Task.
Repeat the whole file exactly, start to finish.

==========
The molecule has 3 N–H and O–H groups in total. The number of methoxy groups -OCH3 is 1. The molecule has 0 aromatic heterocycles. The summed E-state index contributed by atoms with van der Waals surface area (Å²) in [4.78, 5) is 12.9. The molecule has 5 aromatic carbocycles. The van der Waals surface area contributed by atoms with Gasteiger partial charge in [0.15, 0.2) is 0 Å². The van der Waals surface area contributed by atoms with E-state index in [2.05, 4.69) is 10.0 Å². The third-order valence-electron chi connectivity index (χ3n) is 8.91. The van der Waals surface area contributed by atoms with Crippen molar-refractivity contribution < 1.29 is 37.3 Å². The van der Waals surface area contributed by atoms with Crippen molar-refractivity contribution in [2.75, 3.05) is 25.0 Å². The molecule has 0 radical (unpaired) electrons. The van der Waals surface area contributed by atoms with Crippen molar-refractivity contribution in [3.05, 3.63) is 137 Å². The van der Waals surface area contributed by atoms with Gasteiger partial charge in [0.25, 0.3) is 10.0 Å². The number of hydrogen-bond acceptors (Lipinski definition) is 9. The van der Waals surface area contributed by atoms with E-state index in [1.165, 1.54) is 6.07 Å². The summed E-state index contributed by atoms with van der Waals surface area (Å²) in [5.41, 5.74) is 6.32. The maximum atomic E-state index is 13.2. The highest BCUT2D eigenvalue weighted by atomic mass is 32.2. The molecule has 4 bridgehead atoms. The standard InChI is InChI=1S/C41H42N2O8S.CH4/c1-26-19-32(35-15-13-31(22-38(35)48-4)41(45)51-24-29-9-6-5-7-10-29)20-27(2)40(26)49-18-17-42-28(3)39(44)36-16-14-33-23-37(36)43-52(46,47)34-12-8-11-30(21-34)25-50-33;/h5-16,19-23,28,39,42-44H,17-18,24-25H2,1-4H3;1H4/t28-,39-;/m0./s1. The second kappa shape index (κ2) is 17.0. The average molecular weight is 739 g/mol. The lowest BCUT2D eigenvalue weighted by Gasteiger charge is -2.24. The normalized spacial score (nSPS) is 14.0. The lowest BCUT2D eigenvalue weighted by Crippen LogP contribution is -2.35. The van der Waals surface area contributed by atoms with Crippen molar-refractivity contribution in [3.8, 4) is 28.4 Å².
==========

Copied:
The molecule has 3 N–H and O–H groups in total. The number of methoxy groups -OCH3 is 1. The molecule has 0 aromatic heterocycles. The summed E-state index contributed by atoms with van der Waals surface area (Å²) in [4.78, 5) is 12.9. The molecule has 5 aromatic carbocycles. The van der Waals surface area contributed by atoms with Gasteiger partial charge in [0.15, 0.2) is 0 Å². The van der Waals surface area contributed by atoms with E-state index in [2.05, 4.69) is 10.0 Å². The third-order valence-electron chi connectivity index (χ3n) is 8.91. The van der Waals surface area contributed by atoms with Crippen molar-refractivity contribution < 1.29 is 37.3 Å². The van der Waals surface area contributed by atoms with Crippen molar-refractivity contribution in [2.75, 3.05) is 25.0 Å². The molecule has 0 radical (unpaired) electrons. The van der Waals surface area contributed by atoms with Crippen molar-refractivity contribution in [3.05, 3.63) is 137 Å². The van der Waals surface area contributed by atoms with Gasteiger partial charge in [0.25, 0.3) is 10.0 Å². The number of hydrogen-bond acceptors (Lipinski definition) is 9. The van der Waals surface area contributed by atoms with E-state index in [1.165, 1.54) is 6.07 Å². The summed E-state index contributed by atoms with van der Waals surface area (Å²) in [5.41, 5.74) is 6.32. The maximum atomic E-state index is 13.2. The highest BCUT2D eigenvalue weighted by atomic mass is 32.2. The molecule has 4 bridgehead atoms. The standard InChI is InChI=1S/C41H42N2O8S.CH4/c1-26-19-32(35-15-13-31(22-38(35)48-4)41(45)51-24-29-9-6-5-7-10-29)20-27(2)40(26)49-18-17-42-28(3)39(44)36-16-14-33-23-37(36)43-52(46,47)34-12-8-11-30(21-34)25-50-33;/h5-16,19-23,28,39,42-44H,17-18,24-25H2,1-4H3;1H4/t28-,39-;/m0./s1. The second kappa shape index (κ2) is 17.0. The average molecular weight is 739 g/mol. The lowest BCUT2D eigenvalue weighted by Gasteiger charge is -2.24. The normalized spacial score (nSPS) is 14.0. The lowest BCUT2D eigenvalue weighted by Crippen LogP contribution is -2.35. The van der Waals surface area contributed by atoms with Crippen molar-refractivity contribution in [3.8, 4) is 28.4 Å².